U.S. Supreme Court

Supreme Court deals blow against civil forfeiture in ruling for owner of seized Land Rover

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Money, scales and a gavel.

Updated: The U.S. Supreme Court ruled Wednesday that the Eighth Amendment's ban on excessive fines applies to the states in a decision that could curb state seizure of property from criminal suspects.

The court ruled on behalf of Tyson Timbs, who was fighting the civil forfeiture of his $42,000 Land Rover after he used it to sell heroin to undercover officers for $225. The maximum fine for the drug charge to which he pleaded guilty was $10,000.

Timbs had purchased his Land Rover with insurance proceeds after his father’s death. Indiana had alleged the vehicle was used to transport heroin and moved to seize it. A trial judge agreed the car had been used to facilitate violation of a criminal statute, but barred the forfeiture because it would be grossly disproportionate to the gravity of Timbs’ offense.

The Indiana Supreme Court had allowed the state to proceed with the forfeiture, however, after noting that the U.S. Supreme Court has not applied the excessive fines clause to the states.

The Eighth Amendment reads: “Excessive bail shall not be required, nor excessive fines imposed, nor cruel and unusual punishments inflicted.” The constraints on excessive bail and cruel and unusual punishments have previously been held to apply to the states, according to the Institute for Justice, which represented Timbs.

When ratified in 1791, the Bill of Rights applied only to the federal government. The Supreme Court has gradually applied the Bill of Rights to the states using the 14th Amendment, adopted after the Civil War.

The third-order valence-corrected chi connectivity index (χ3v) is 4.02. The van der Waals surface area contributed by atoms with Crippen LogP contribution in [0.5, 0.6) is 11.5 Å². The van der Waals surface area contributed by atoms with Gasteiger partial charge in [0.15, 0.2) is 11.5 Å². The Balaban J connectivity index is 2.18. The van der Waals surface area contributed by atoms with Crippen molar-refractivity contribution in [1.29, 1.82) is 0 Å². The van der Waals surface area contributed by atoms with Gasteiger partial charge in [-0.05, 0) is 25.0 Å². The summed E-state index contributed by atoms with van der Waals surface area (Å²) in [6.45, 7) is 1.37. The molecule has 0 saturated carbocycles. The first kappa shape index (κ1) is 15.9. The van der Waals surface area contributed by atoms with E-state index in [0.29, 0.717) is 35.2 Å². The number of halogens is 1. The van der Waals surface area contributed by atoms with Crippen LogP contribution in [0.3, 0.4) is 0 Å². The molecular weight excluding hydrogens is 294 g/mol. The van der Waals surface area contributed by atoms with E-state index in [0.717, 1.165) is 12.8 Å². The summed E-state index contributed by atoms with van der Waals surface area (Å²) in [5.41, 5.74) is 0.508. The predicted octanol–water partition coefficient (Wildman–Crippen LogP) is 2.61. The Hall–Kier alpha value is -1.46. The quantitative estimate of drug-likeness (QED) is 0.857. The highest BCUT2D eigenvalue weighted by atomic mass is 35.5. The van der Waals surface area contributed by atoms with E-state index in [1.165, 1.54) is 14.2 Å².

In her opinion for the court, Justice Ruth Bader Ginsburg said the excessive fines clause was an incorporated protection that applied to the states as a result of the 14th Amendment’s due process clause.

“The protection against excessive fines has been a constant shield throughout Anglo-American history: Exorbitant tolls undermine other constitutional liberties,” Ginsburg said.

Justices Neil M. Gorsuch wrote a concurring opinion and Justice Clarence Thomas concurred in the judgment. There were no dissents.

Thomas had argued the excessive fines clause applies to the states through a different provision of the 14th Amendment—the privileges and immunities clause. Gorsuch said he may agree with Thomas, but nothing in the case turns on that question and “there can be no serious doubt” that the Eighth Amendment applies to the states.

The American Bar Association had submitted an amicus brief in support of Timbs, “to urge the court to consider the fundamental importance of the right to equal justice without regard to economic status and the essential role of the excessive fines clause in preserving that right.” The amicus brief touted the work of the ABA Working Group on Building Public Trust in the American Justice System, and its Ten Guidelines on Court Fines and Fees, which was adopted at the ABA Annual Meeting in August.

Timbs was represented by lawyers Wesley Hottot and Sam Gedge of the Institute for Justice.

“Today’s ruling should go a long way to curtailing what is often called ‘policing for profit’—where police and prosecutors employ forfeiture to take someone’s property then sell it, and keep the profits to fund their departments,” Hottot said in a press release. “This gives them a direct financial incentive to abuse this power and impose excessive fines.”

Timbs is being treated for drug addiction and is holding down a job, according to the press release. His goal now is to get his car back so he can more easily go to work, meet with a parole officer and go to a drug recovery program.

The case is Timbs v. Indiana.

Related article:

ABA Journal: “What can states seize? SCOTUS will decide whether the excessive fines clause applies to states”

Updated at 7:41 p.m. to add information about the ABA’s amicus brief and links to previous coverage.

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